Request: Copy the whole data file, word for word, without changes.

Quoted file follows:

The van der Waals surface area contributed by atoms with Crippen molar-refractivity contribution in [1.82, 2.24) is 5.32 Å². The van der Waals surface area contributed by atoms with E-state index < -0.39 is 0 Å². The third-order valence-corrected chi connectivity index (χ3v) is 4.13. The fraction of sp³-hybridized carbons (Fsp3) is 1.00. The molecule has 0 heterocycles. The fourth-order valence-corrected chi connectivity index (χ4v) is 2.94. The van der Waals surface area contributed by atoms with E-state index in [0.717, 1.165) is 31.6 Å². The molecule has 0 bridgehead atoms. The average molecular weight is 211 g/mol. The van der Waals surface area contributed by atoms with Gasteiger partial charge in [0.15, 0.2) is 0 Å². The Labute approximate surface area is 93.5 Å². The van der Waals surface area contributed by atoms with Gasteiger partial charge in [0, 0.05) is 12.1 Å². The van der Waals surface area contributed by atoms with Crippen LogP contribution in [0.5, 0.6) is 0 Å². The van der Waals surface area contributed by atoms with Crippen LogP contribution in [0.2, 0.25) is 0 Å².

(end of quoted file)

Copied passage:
The van der Waals surface area contributed by atoms with Crippen molar-refractivity contribution in [1.82, 2.24) is 5.32 Å². The van der Waals surface area contributed by atoms with E-state index < -0.39 is 0 Å². The third-order valence-corrected chi connectivity index (χ3v) is 4.13. The fraction of sp³-hybridized carbons (Fsp3) is 1.00. The molecule has 0 heterocycles. The fourth-order valence-corrected chi connectivity index (χ4v) is 2.94. The van der Waals surface area contributed by atoms with E-state index in [0.717, 1.165) is 31.6 Å². The molecule has 0 bridgehead atoms. The average molecular weight is 211 g/mol. The van der Waals surface area contributed by atoms with Gasteiger partial charge in [0.15, 0.2) is 0 Å². The Labute approximate surface area is 93.5 Å². The van der Waals surface area contributed by atoms with Gasteiger partial charge in [0, 0.05) is 12.1 Å². The van der Waals surface area contributed by atoms with Crippen LogP contribution in [0.5, 0.6) is 0 Å². The van der Waals surface area contributed by atoms with Crippen LogP contribution in [0.2, 0.25) is 0 Å².